Character Sundays: Megara, Hercules’ Madam of Mystery
Something I haven’t realised in the year and a half I’ve been blogging daily is that I really do like looking at characters. I know for some, the animation is the most important part of a film, but for me, it’s the characters that can make or break everything. So, from now on, all Sunday posts will be character studies.
For me, the character of Megara is by far the most intriguing and ultimately the most interesting of all the characters in the film. It’s almost a shame she’s only a supporting character!
Today’s post is a partial re-post from June 2010 when I took a look at the characters of Disney’s Hercules.
Megara is our damsel in distress, although her distress is much more complex than at first sight. She is the romantic interest of Hercules although it takes a while for her to return the favour. Her relationship with Hades is revealed (too late in the film in my opinion) as one that she deeply regrets and results in her desire to help Hercules clashing spectacularly with her obligations to Hades. She is a character constantly in crisis and swings wildly between the Rock that is Hercules and the hard places that is Hades. She is a girl who was placed all her trust in two men (her former boyfriend and Hades) and ends up being betrayed bitterly by both. All of these aspects combine to make Meg the most interesting character in the film. Even though she is infinitely more flawed than the hero, it is she who we sympathize with the most.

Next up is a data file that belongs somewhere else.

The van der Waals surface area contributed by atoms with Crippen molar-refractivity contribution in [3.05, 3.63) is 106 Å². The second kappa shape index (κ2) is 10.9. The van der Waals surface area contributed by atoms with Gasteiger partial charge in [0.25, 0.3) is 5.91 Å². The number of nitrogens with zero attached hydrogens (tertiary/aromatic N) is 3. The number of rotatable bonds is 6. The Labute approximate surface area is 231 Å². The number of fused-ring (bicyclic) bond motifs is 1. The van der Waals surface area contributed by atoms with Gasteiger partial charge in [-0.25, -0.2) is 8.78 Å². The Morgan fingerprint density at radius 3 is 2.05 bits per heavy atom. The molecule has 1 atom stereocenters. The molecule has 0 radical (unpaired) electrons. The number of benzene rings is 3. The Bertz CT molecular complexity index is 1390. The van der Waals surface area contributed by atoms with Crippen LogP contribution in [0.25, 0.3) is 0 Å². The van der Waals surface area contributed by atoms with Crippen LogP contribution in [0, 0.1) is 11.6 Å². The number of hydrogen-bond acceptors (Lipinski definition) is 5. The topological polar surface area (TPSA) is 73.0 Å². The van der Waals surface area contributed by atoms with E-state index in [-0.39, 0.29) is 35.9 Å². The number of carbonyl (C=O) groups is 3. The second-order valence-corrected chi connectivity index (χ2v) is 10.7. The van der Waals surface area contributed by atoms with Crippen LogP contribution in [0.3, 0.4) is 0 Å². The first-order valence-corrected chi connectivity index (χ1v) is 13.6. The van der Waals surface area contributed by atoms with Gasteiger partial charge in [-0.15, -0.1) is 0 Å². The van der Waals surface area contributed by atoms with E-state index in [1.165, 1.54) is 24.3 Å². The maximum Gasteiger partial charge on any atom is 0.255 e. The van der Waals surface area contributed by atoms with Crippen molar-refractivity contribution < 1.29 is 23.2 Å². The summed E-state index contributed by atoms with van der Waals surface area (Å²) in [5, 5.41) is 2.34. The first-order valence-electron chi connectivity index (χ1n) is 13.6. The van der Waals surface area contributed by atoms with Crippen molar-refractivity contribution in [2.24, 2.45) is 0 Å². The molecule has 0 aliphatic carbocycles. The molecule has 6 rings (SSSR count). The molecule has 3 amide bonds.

As interesting a design as Hades is, it is the females in this film where the character design excels. Staring with Meg, who is an interesting mix of sharp edges and curves. Not being the typical Disney image of womanhood works in Meg’s favour. her clothes are plain, she is bereft of jewellery and her face is rather small.
That being said, the way Meg displays her emotions through her movements is unique in the film. She walks with a certain amount of contempt, perhaps because of the former rejection. There is no suggestion of promiscuousness, but rather that everyone except herself can see her beauty. Her eyes play a critical role in this as she often narrows them when talking to someone but opens them wide to show astonishment or happiness.
Meg holds herself in a way that suits her status as a betrayed person. Her arms are often folded and she tends to keep them to herself, with the exception of the garden scene and accompanying song where she lets herself feel much freer as she experiences the closest thing to happiness for the first time in a long time. Ultimately, Meg is the plain Jane girl that manages to capture the heart of the hero through a winning combination of both beauty and her character. Her design is a similar winning combination that emphasis that beauty is more than skin deep.